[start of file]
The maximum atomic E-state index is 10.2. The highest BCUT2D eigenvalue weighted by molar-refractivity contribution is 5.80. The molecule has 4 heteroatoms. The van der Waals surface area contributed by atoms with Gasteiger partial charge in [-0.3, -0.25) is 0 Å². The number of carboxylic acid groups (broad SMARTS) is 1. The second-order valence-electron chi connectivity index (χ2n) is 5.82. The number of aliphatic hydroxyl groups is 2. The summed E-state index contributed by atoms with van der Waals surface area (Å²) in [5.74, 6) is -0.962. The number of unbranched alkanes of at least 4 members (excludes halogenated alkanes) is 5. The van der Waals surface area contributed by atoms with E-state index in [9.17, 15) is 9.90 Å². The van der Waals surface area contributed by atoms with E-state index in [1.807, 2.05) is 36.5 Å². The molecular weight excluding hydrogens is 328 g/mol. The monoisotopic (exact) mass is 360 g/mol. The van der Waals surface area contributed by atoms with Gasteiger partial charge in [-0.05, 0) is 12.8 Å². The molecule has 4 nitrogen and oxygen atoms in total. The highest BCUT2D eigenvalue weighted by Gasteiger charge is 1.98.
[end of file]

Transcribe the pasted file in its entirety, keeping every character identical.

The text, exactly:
The maximum atomic E-state index is 10.2. The highest BCUT2D eigenvalue weighted by molar-refractivity contribution is 5.80. The molecule has 4 heteroatoms. The van der Waals surface area contributed by atoms with Gasteiger partial charge in [-0.3, -0.25) is 0 Å². The number of carboxylic acid groups (broad SMARTS) is 1. The second-order valence-electron chi connectivity index (χ2n) is 5.82. The number of aliphatic hydroxyl groups is 2. The summed E-state index contributed by atoms with van der Waals surface area (Å²) in [5.74, 6) is -0.962. The number of unbranched alkanes of at least 4 members (excludes halogenated alkanes) is 5. The van der Waals surface area contributed by atoms with E-state index in [9.17, 15) is 9.90 Å². The van der Waals surface area contributed by atoms with E-state index in [1.807, 2.05) is 36.5 Å². The molecular weight excluding hydrogens is 328 g/mol. The monoisotopic (exact) mass is 360 g/mol. The van der Waals surface area contributed by atoms with Gasteiger partial charge in [-0.05, 0) is 12.8 Å². The molecule has 4 nitrogen and oxygen atoms in total. The highest BCUT2D eigenvalue weighted by Gasteiger charge is 1.98.